Sen. Kamala Harris, D-Calif, was grilled for her health care plan during Wednesday's debate and confirmed that people would eventually be "taken off" their private insurance from their employer.
Harris was asked about her newly released plan and how it's "essentially" Medicare-for-all but with a private health care option for ten years, which she described as a "ten-year phase in."
"I've been listening to people and they want to know that they have an option to keep a private plan and I respect that," Harris told CNN anchor Anderson Cooper. "I knew I was going to take hits for it, I knew it, but I much prefer to be relevant at the end of this process than to stick to something that I don't believe is the best option and the best way to go for the vast majority of Americans."
When asked if eliminating all private insurance is a "suicidal political move" for Democrats, Harris responded by saying she'll "leave that to the pundits."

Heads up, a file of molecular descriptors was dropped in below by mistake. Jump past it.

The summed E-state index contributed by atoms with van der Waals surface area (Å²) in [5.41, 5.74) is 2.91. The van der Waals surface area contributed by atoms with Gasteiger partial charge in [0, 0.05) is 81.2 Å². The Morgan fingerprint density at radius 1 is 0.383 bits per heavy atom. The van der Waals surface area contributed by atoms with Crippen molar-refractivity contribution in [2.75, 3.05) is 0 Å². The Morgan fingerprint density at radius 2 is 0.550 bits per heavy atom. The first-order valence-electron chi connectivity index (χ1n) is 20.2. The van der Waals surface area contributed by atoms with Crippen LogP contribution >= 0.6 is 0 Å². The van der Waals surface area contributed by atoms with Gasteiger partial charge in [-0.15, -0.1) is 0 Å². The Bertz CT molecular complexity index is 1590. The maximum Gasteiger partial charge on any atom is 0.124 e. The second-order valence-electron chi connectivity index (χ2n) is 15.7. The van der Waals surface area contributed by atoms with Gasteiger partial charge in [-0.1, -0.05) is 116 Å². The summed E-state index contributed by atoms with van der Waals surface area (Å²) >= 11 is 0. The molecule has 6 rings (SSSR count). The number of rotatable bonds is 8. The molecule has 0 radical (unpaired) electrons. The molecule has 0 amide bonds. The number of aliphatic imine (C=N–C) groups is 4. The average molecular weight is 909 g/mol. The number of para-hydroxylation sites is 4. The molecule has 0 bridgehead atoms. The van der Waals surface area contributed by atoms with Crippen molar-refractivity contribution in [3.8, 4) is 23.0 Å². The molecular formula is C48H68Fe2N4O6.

"People want to know that they have an ability to have an option that is not only the option of government-sponsored health care but also that there's a private option," she continued. "So here's what I propose to do: is to allow the private insurance companies to basically comply with the requirements I'm putting in place for who will be part of my Medicare system."
"But in your plan, eventually, everyone would be taken off a private plan that their company currently has," Cooper pressed the senator.
"Yes," Harris responded. "Employers right now offer their employees a private plan. I am separating the employer from your health care so you have the option of signing up for a private plan under Medicare, but it's not going to be through your employer."